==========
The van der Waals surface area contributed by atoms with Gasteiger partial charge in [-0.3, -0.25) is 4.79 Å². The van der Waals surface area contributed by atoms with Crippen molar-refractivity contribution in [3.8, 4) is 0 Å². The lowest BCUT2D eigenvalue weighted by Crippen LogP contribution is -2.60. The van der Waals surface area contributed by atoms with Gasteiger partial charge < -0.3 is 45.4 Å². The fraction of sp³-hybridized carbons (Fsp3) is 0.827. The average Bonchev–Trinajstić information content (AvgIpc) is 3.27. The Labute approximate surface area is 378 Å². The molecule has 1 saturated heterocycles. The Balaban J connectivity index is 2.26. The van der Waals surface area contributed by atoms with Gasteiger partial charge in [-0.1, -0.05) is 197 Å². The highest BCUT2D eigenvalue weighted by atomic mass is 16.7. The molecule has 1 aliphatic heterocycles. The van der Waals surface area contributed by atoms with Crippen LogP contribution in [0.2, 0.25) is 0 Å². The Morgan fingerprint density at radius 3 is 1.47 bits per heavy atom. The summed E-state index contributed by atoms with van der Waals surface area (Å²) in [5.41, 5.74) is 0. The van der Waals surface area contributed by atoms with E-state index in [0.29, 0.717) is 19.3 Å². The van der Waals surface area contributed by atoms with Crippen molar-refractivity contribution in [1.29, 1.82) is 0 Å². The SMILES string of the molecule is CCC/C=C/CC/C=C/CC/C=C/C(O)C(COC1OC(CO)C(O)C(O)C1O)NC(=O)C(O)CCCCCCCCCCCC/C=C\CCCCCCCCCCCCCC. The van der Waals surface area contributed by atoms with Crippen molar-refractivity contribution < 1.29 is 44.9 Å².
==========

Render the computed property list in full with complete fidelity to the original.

The van der Waals surface area contributed by atoms with Gasteiger partial charge in [-0.3, -0.25) is 4.79 Å². The van der Waals surface area contributed by atoms with Crippen molar-refractivity contribution in [3.8, 4) is 0 Å². The lowest BCUT2D eigenvalue weighted by Crippen LogP contribution is -2.60. The van der Waals surface area contributed by atoms with Gasteiger partial charge < -0.3 is 45.4 Å². The fraction of sp³-hybridized carbons (Fsp3) is 0.827. The average Bonchev–Trinajstić information content (AvgIpc) is 3.27. The Labute approximate surface area is 378 Å². The molecule has 1 saturated heterocycles. The Balaban J connectivity index is 2.26. The van der Waals surface area contributed by atoms with Gasteiger partial charge in [-0.1, -0.05) is 197 Å². The highest BCUT2D eigenvalue weighted by atomic mass is 16.7. The molecule has 1 aliphatic heterocycles. The van der Waals surface area contributed by atoms with Crippen LogP contribution in [0.2, 0.25) is 0 Å². The Morgan fingerprint density at radius 3 is 1.47 bits per heavy atom. The summed E-state index contributed by atoms with van der Waals surface area (Å²) in [5.41, 5.74) is 0. The van der Waals surface area contributed by atoms with E-state index in [0.29, 0.717) is 19.3 Å². The van der Waals surface area contributed by atoms with Crippen molar-refractivity contribution in [1.29, 1.82) is 0 Å². The SMILES string of the molecule is CCC/C=C/CC/C=C/CC/C=C/C(O)C(COC1OC(CO)C(O)C(O)C1O)NC(=O)C(O)CCCCCCCCCCCC/C=C\CCCCCCCCCCCCCC. The van der Waals surface area contributed by atoms with Crippen molar-refractivity contribution < 1.29 is 44.9 Å².